The eating habits of a population have been significantly affected by the availability of foodstuffs and the method of their selling. While small stores and shops with foodstuffs have remained unchanged in neighbouring countries, big hypermarkets have been built in Slovakia, often several of them even in smaller towns. Customers have learned to buy almost everything in the supermarkets, and they do not need specialized shops for vegetables, meat or bakery products. Supermarkets have became so dominant that nowadays they determine the rules of the diets of broad masses of the population. They even affect restaurants buying foodstuffs in them instead of in warehouses. On the other hand, supermarkets still do not have any counterweight in the form of farmers’ associations or common marketplaces.
At the beginning of the new millennium, gastronomy experienced a global change which affected even our cuisine. Many chefs, who worked abroad and had productive work experience, returned to Slovakia. The origin of foods and the method of their production began to be more discussed themes. However, gastronomy has been mostly influenced by the fact that the impact of foods on health and ecology have started to be taken into account. Nowadays, Slovak cuisine is increasingly affected by the trends from abroad, including the return of local foods.
In the last ten years our cuisine experienced another change – amateurs – unskilled chefs and people from completely different sectors decided to change their jobs radically and engage in the food industry. Interestingly, the majority of them are people from the field of technology. They roast coffee beans, brew beer, keep bees, and operate modern bistros. Some of them have managed to pick up the thread and restore, for example, food production conducted by their ancestors. Although not all newcomers have succeeded, many of them have managed to survive and have slightly improved the quality of the Slovak gastronomy. Whether we like it or not, sometimes they use hamburgers, chickpea patties, and tofu to achieve their success.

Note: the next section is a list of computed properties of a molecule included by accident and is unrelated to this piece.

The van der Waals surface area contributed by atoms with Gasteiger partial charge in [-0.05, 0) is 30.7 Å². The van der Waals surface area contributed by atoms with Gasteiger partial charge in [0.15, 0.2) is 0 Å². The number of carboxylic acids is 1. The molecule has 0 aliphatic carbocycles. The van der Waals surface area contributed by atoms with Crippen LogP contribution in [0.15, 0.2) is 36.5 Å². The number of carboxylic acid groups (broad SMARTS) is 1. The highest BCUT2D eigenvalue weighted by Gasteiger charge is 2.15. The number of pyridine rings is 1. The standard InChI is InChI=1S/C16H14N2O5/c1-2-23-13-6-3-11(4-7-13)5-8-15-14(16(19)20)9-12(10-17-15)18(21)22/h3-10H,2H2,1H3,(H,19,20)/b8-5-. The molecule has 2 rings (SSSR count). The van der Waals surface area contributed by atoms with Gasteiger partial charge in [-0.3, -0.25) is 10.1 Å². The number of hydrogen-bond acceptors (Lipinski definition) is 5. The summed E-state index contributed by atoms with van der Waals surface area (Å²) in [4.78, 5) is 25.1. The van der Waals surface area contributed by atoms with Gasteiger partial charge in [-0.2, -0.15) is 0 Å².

Chefs have gradually became celebrities. The audience watches their cooking and judgments in competitions, but also how they change places of their work. The elite part of these chefs try to educate at colleges, the students of hotel academies as well as customers. They say loudly that restaurants should not be canteens and quality meals can not cost a few euros. Thus, the gastronomy companies are gradually changing. Many combined establishments which, according to earlier criteria, we would classify as bistros, cafes, and patisseries, have been opened. Ten years ago, higher-quality restaurants offered various tasting menus containing expensive foods served in a spectacular way, but this trend is slowly giving way to having closer contact with customers and focusing on local suppliers, which, by the way, has long been customary, for example, in neighbouring Austria. Meanwhile, French restaurants voluntarily waive Michelin stars and, this year, the popular guide has awarded a street food stall in Singapore preparing roasted chickens. Gaps have been narrowing even in our country. While till now, street food stalls mostly had a bad reputation due to the low quality of meals, at present, they try to improve the quality of their meals and offer foodstuffs previously found only in physical restaurants. And on the other hand, restaurants have adopted hamburgers. It looks as if the high gastronomy and the low-level food approach complement each other.